For a swelling on the neck

    "If you examine a swelling on his neck, and you find it is soft to feel with a white secretion, then you shall say concerning it: 

    "You are suffering from an enlarged gland on the neck; it is a disease which I will treat by an operation to guard the channels."

    You shall prepare remedies to treat it with, a dressing that breaks the surface: acacia fruit, blood of the hwr-bird, fly's blood, honey, northern salt, are ground, mixed together and the gland is bandaged therewith."

For a diseased eye:

    "To clear up the pus: honey, balm from Mecca and gum ammoniac. To treat its discharge: frankincense, myrrh, yellow ochre."

For cataracts

    "Mix brain-of-tortoise with honey. Place on the eye and say:

    There is a shouting in the southern sky in darkness, There is an uproar in the northern sky, The Hall of Pillars falls into the waters. The crew of the sun god bent their oars so that the heads at his side fall into the water, Who leads hither what he finds? I lead forth what I find. I lead forth your heads. I lift up your necks. I fasten what has been cut from you in its place. I lead you forth to drive away the god of Fevers and all possible deadly arts."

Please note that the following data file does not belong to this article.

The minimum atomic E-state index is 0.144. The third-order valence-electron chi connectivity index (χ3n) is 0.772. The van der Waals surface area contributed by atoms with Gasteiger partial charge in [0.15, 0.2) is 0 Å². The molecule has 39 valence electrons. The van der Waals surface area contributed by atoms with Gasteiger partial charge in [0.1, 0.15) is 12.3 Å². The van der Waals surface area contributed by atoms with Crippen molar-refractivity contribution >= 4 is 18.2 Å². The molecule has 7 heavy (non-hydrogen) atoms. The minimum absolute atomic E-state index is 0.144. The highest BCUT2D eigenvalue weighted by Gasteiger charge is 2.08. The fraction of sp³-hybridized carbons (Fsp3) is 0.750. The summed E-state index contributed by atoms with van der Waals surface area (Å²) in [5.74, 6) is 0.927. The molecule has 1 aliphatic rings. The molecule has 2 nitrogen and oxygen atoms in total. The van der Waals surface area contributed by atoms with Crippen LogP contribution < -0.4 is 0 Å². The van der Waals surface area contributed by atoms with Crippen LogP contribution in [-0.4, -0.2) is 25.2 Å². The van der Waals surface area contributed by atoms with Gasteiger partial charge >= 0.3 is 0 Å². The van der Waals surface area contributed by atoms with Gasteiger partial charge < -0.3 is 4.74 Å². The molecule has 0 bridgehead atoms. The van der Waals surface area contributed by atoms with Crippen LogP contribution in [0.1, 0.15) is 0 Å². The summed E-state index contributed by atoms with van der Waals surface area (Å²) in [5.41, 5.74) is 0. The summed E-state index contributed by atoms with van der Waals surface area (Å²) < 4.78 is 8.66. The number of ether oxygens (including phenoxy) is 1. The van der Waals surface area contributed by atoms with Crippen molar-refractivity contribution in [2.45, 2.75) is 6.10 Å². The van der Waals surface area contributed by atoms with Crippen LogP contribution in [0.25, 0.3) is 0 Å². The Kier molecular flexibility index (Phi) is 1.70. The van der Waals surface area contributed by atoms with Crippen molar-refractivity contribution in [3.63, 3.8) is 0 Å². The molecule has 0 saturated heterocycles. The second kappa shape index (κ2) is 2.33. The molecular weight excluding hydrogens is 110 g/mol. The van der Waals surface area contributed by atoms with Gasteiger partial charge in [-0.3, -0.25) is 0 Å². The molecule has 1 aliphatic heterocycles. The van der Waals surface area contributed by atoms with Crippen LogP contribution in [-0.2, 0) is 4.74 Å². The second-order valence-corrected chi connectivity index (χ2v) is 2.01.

Occipital neuralgia (chronic headache disorder):

    "If he is ill in his nape and his eyes are dim-sighted, then thou shalt say concerning it:

    "it is (due to the fact) that the vessels of his nape have received the disease."

    What is done against it: myrtle, washerman's slops, pignon, fruit of  a 3ms, are mixed with honey, applied to his nape and (it) is bandaged therewith for 4 days."

A boil in the throat:

    "If thou examinest an enlarged gland in the throat of a man which has arisen through an attack of bile or matter in any limb of a man.......then thou shalt say concerning it:

    "(it is) one suffering from an enlarged gland in his throat, matter running in its place; it is a disease which I will treat".

    Thou shalt prepare for it remedies to cause it to decay by means of medicines: onion, date-wine, thwj, cumin, northern salt, yeast-fluid, powder of beans, fruit of 11 ml, honey, oil, are mixed together and (it) is bandaged therewith for 4 days, until he gets well."

Softened tubercular gland

    "If thou examinest a cystoid enlarged gland on his neck....... then thou shalt say concerning it:

    "(it is) one suffering from cystoid enlarged gland on his neck; it is a disease which I will treat by an operation that guards the vessels."

    Thou shalt prepare for it remedies to treat it with a dressing that breaks the suppurating membrane: acacia seyal, tbwj, fruit of rim}, blood of the hwr-bird, fly's blood, honey, 'maw, spry, northern salt, are ground, mixed together and (it) is bandaged therewith."

Use of beeswax